The Work: In a word, juggling. At least in the beginning, you'll need to balance a day job to pay the bills, a minimum of 25 hours of training a week, a grueling weekend race schedule, quality face-time with potential sponsors, and sleepless nights agonizing over your decision to abandon a respectable living for this.
Time Outside: 35-60 percent. You've got to play (and practice) to win.
Payback: If you can break even, you're doing pretty damn well; avoiding debt usually requires deep-pocketed sponsors. Expect to bank $20,000-$30,000 in a good year, unless you're wildly successful (surfing great Kelly Slater boasts career contest earnings of more than $700,000).
Prerequisites: Athletic genes and a high tolerance for prerace jitters will take you only so far. Make sure your competitive streak runs strong and deep. "You have to be more than a gifted athlete," says extreme kayaker Tao Berman, whose world-record 98-foot waterfall drop speaks for itself. "You have to be cutthroat ambitious."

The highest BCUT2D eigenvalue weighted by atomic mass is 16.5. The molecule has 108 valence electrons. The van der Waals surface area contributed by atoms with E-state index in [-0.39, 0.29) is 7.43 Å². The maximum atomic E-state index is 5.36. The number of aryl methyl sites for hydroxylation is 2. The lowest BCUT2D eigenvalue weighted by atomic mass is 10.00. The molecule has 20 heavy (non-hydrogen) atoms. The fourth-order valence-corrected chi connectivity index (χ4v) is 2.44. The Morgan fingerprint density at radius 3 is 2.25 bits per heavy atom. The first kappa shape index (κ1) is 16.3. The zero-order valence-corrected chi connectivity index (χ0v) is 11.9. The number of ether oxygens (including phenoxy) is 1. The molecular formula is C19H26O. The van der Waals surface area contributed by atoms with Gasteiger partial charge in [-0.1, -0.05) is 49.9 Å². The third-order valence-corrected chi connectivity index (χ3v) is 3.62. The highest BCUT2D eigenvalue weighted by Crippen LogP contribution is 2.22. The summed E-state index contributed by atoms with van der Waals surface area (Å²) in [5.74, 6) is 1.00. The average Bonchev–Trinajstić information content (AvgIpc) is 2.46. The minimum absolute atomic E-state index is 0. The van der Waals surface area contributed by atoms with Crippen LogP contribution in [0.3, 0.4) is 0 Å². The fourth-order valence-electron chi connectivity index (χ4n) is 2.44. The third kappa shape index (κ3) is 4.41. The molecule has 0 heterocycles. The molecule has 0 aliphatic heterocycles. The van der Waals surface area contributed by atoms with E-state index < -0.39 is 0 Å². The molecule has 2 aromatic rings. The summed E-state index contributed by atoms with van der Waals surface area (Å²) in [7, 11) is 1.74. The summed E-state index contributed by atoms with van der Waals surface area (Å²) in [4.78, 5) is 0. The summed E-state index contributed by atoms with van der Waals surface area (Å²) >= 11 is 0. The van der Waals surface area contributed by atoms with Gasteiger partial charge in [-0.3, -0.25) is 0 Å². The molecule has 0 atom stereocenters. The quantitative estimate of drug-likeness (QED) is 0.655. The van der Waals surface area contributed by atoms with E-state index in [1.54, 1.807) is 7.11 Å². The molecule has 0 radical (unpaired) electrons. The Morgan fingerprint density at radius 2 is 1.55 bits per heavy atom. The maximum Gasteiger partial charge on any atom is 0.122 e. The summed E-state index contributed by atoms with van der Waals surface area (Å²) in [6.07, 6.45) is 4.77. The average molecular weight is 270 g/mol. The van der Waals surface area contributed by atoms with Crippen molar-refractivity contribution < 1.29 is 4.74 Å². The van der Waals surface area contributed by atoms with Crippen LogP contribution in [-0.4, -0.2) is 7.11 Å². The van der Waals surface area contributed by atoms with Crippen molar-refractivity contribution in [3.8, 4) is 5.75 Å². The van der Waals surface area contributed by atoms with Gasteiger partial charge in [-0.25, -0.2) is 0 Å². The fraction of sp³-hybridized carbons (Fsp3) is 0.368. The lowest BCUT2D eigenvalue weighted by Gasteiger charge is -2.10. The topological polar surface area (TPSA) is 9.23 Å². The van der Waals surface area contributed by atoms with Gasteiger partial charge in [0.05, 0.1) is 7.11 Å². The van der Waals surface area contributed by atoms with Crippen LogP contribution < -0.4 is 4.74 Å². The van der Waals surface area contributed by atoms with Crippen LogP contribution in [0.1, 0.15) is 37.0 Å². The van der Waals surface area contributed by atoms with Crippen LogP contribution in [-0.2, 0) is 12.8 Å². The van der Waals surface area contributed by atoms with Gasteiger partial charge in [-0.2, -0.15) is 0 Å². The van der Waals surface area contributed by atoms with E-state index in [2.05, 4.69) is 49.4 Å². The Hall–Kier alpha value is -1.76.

Networking: Start trouncing the local competition, and then launch a full-scale sponsorship blitz: mass résumé mailings, cold-calling, and chatting up athlete reps.
Peon to Pro: Master your signature move—like Berman's ten-story plunge—and flaunt it shamelessly.
Drudge Factor: Waking up sore before the 42-mile Rage in the Sage bike race after a night in budget accommodations: your tent.
Outlook: Keep sucking up to your day-job boss and scrambling for sponsorship. Competition is fierce.